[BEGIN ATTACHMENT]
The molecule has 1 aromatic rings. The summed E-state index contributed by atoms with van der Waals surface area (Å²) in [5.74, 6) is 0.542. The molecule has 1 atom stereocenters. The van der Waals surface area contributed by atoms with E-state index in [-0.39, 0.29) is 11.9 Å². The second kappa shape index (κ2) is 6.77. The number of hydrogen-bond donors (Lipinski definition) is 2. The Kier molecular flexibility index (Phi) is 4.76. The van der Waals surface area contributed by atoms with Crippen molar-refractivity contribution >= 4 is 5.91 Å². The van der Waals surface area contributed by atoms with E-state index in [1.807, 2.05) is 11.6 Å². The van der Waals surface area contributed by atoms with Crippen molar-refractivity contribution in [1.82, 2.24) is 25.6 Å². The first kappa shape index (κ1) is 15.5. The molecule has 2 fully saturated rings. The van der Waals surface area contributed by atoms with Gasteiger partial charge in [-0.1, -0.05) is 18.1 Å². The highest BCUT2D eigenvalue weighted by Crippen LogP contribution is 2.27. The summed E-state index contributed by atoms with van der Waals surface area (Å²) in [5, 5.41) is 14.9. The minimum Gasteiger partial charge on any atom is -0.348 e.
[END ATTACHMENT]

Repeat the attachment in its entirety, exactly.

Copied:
The molecule has 1 aromatic rings. The summed E-state index contributed by atoms with van der Waals surface area (Å²) in [5.74, 6) is 0.542. The molecule has 1 atom stereocenters. The van der Waals surface area contributed by atoms with E-state index in [-0.39, 0.29) is 11.9 Å². The second kappa shape index (κ2) is 6.77. The number of hydrogen-bond donors (Lipinski definition) is 2. The Kier molecular flexibility index (Phi) is 4.76. The van der Waals surface area contributed by atoms with Crippen molar-refractivity contribution >= 4 is 5.91 Å². The van der Waals surface area contributed by atoms with E-state index in [1.807, 2.05) is 11.6 Å². The van der Waals surface area contributed by atoms with Crippen molar-refractivity contribution in [1.82, 2.24) is 25.6 Å². The first kappa shape index (κ1) is 15.5. The molecule has 2 fully saturated rings. The van der Waals surface area contributed by atoms with Gasteiger partial charge in [-0.1, -0.05) is 18.1 Å². The highest BCUT2D eigenvalue weighted by Crippen LogP contribution is 2.27. The summed E-state index contributed by atoms with van der Waals surface area (Å²) in [5, 5.41) is 14.9. The minimum Gasteiger partial charge on any atom is -0.348 e.